Essential California: The state of a state in flux

Gov. Gavin Newsom surrounded by lawmakers
A very different scene as Gov. Gavin Newsom entered the Assembly Chamber on Feb. 19, 2020, for his State of the State address last year.
(California Governor / Facebook)

Good morning, and welcome to the Essential California newsletter. It’s Tuesday, March 9, and I’m writing from Los Angeles.

A little over a year ago, Gov. Gavin Newsom gave a very different State of the State address from the one he’ll deliver Tuesday.

It was Feb. 19, 2020. There had only been a handful of known coronavirus cases in California, and a CDC official’s warning that we prepare for a “significant disruption of our lives” wouldn’t come for another week.

Every inch of the Assembly Chamber at the State Capitol appeared packed with people, with even more up in the balcony.


At the time, Newsom had the highest approval ratings he’d seen since taking office, and the mood was jubilant as he prepared to address a joint session of the Legislature.

Just before the governor entered the room, a group of people lining the back aisle jokingly formed a human arch with their arms, as if for him to walk through. During his nearly two-and-a-half-minute walk from the door to the dais, the governor shook countless hands and embraced at least a dozen people. Watching the footage in 2021 is surreal and anxiety-provoking — a strange artifact of pre-pandemic life, preserved during a moment when the virus was probably already silently spreading in the state.

Newsom began his 2020 address by declaring that — “by any standard measure, by nearly every recognizable metric” — the state of California was “not just thriving but, in many instances, leading the country, inventing the future, and inspiring the nation.”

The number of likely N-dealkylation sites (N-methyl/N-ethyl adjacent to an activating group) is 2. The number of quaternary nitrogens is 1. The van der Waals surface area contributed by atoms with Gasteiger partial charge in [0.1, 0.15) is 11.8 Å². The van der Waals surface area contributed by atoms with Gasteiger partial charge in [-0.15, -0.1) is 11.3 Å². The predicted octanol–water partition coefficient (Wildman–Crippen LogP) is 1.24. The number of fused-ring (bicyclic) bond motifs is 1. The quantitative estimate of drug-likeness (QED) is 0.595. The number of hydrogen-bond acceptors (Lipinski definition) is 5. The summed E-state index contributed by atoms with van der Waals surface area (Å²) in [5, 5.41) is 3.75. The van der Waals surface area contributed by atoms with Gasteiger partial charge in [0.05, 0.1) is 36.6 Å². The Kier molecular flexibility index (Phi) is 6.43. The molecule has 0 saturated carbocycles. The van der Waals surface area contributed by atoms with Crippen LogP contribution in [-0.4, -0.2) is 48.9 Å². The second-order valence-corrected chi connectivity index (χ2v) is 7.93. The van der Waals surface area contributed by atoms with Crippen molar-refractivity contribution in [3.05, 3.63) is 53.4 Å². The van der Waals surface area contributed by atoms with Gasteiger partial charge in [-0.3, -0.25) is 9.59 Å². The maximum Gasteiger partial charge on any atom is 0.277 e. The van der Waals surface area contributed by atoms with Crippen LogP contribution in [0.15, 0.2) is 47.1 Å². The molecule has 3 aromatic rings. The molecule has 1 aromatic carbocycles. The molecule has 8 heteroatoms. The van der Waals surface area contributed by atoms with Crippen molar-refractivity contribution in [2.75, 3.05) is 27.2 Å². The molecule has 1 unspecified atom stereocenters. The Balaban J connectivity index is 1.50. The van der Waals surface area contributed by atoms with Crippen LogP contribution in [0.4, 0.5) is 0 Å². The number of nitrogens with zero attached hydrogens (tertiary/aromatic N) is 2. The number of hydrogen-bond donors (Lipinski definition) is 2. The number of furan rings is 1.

It was a very different time. The state had seen 118 consecutive months of job growth and the bulk of the speech was devoted to homelessness, the crisis the governor identified as the state’s chief priority for the year to come. The word “coronavirus” was not mentioned once.

Fortunes have shifted dramatically, and often tragically, during the ensuing 384 days.

The state has emerged on the other side of its brutal third surge but remains badly battered. Many California students have not seen the inside of a classroom for nearly a year; 9% of Californians were out of work in December; and the state’s vaccine rollout has been plagued with issues.

Newsom is now a politician in jeopardy, facing the real threat of a recall election in the fall.


[See also: “What you need to know about the attempt to recall Gov. Gavin Newsom” in the Los Angeles Times]

When the governor delivers his third State of the State address Tuesday evening, it will be in a nearly empty Dodger Stadium, redolent with symbolism.

The tens of thousands of empty seats at the ballpark-turned-coronavirus-testing-center-turned-mass-vaccination-site will be a somber reminder of the more than 54,000 Californians who have died from COVID-19. As our Sacramento bureau chief John Myers reported, Newsom’s staff said the ballpark’s capacity is roughly equivalent to the number of COVID-19 deaths in California.

But the stadium location will also symbolize the easing of restrictions: California recently announced that fans will be allowed to attend Major League Baseball games, and the Dodgers could sell 11,200 tickets for their April 9 home opener if the county advances to the less restrictive red tier.

It’s too soon to know what the next few months will look like for Newsom, or whether he’ll have to do battle on California ballots in the fall. (After the March 17 signature-gathering deadline for the recall effort, local election offices will have until April 29 to complete their review of the recall petitions.)

[Read more: “News Analysis: A pivotal moment for Newsom in his State of the State address” in the Los Angeles Times]


But John writes that Tuesday’s speech still might “feel like the kickoff of the campaign to keep his job.”

And now, here’s what’s happening across California:

Some of California’s largest counties — including Los Angeles — could be poised to unlock parts of their economies as soon as this week if certain state-set benchmarks are met. The potentially accelerated opening in places like L.A., Orange and San Bernardino counties is possible thanks to a rewrite of California’s coronavirus reopening blueprint that state officials announced last week. Los Angeles Times